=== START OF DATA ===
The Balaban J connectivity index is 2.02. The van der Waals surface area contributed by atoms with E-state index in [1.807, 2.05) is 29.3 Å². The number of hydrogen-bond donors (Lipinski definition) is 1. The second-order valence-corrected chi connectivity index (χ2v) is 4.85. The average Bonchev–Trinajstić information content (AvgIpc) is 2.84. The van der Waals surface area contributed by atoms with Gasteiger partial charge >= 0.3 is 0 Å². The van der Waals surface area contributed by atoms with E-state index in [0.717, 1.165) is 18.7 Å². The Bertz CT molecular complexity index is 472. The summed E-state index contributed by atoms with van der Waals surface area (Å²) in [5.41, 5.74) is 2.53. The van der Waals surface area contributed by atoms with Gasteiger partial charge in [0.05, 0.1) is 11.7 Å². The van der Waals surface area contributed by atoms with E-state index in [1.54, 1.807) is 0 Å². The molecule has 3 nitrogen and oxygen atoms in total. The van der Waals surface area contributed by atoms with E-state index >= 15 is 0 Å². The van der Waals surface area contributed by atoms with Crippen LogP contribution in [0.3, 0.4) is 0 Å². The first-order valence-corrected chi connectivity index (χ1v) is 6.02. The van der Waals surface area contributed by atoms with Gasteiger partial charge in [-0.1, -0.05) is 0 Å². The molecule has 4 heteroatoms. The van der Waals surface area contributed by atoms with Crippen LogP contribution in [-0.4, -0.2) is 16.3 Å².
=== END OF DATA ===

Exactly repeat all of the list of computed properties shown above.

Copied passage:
The Balaban J connectivity index is 2.02. The van der Waals surface area contributed by atoms with E-state index in [1.807, 2.05) is 29.3 Å². The number of hydrogen-bond donors (Lipinski definition) is 1. The second-order valence-corrected chi connectivity index (χ2v) is 4.85. The average Bonchev–Trinajstić information content (AvgIpc) is 2.84. The van der Waals surface area contributed by atoms with Gasteiger partial charge >= 0.3 is 0 Å². The van der Waals surface area contributed by atoms with E-state index in [0.717, 1.165) is 18.7 Å². The Bertz CT molecular complexity index is 472. The summed E-state index contributed by atoms with van der Waals surface area (Å²) in [5.41, 5.74) is 2.53. The van der Waals surface area contributed by atoms with Gasteiger partial charge in [0.05, 0.1) is 11.7 Å². The van der Waals surface area contributed by atoms with E-state index in [1.54, 1.807) is 0 Å². The molecule has 3 nitrogen and oxygen atoms in total. The van der Waals surface area contributed by atoms with E-state index >= 15 is 0 Å². The van der Waals surface area contributed by atoms with Crippen LogP contribution in [0.3, 0.4) is 0 Å². The first-order valence-corrected chi connectivity index (χ1v) is 6.02. The van der Waals surface area contributed by atoms with Gasteiger partial charge in [-0.1, -0.05) is 0 Å². The molecule has 4 heteroatoms. The van der Waals surface area contributed by atoms with Crippen LogP contribution in [-0.4, -0.2) is 16.3 Å².